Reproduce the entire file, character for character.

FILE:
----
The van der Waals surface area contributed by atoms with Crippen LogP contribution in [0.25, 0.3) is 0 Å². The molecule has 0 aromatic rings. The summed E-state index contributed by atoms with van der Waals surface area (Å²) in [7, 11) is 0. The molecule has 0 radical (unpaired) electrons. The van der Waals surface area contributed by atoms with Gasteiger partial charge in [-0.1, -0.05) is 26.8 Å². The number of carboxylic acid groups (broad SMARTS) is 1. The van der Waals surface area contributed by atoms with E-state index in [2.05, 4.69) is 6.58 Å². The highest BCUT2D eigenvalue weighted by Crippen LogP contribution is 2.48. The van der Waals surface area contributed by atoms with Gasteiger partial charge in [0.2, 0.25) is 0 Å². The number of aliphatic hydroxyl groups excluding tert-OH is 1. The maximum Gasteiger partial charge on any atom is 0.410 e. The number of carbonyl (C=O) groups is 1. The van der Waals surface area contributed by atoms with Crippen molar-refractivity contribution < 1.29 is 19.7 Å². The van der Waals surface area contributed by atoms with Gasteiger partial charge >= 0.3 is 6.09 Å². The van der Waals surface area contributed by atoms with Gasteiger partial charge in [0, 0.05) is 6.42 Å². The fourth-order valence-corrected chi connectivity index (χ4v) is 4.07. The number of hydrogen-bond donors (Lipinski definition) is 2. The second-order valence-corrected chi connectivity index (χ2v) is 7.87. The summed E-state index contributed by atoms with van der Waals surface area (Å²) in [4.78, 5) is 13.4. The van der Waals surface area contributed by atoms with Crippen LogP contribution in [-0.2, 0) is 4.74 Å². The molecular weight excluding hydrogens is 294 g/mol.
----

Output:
The van der Waals surface area contributed by atoms with Crippen LogP contribution in [0.25, 0.3) is 0 Å². The molecule has 0 aromatic rings. The summed E-state index contributed by atoms with van der Waals surface area (Å²) in [7, 11) is 0. The molecule has 0 radical (unpaired) electrons. The van der Waals surface area contributed by atoms with Gasteiger partial charge in [-0.1, -0.05) is 26.8 Å². The number of carboxylic acid groups (broad SMARTS) is 1. The van der Waals surface area contributed by atoms with E-state index in [2.05, 4.69) is 6.58 Å². The highest BCUT2D eigenvalue weighted by Crippen LogP contribution is 2.48. The van der Waals surface area contributed by atoms with Gasteiger partial charge in [0.2, 0.25) is 0 Å². The number of aliphatic hydroxyl groups excluding tert-OH is 1. The maximum Gasteiger partial charge on any atom is 0.410 e. The number of carbonyl (C=O) groups is 1. The van der Waals surface area contributed by atoms with Crippen molar-refractivity contribution < 1.29 is 19.7 Å². The van der Waals surface area contributed by atoms with Gasteiger partial charge >= 0.3 is 6.09 Å². The van der Waals surface area contributed by atoms with Gasteiger partial charge in [0, 0.05) is 6.42 Å². The fourth-order valence-corrected chi connectivity index (χ4v) is 4.07. The number of hydrogen-bond donors (Lipinski definition) is 2. The second-order valence-corrected chi connectivity index (χ2v) is 7.87. The summed E-state index contributed by atoms with van der Waals surface area (Å²) in [4.78, 5) is 13.4. The van der Waals surface area contributed by atoms with Crippen LogP contribution in [-0.2, 0) is 4.74 Å². The molecular weight excluding hydrogens is 294 g/mol.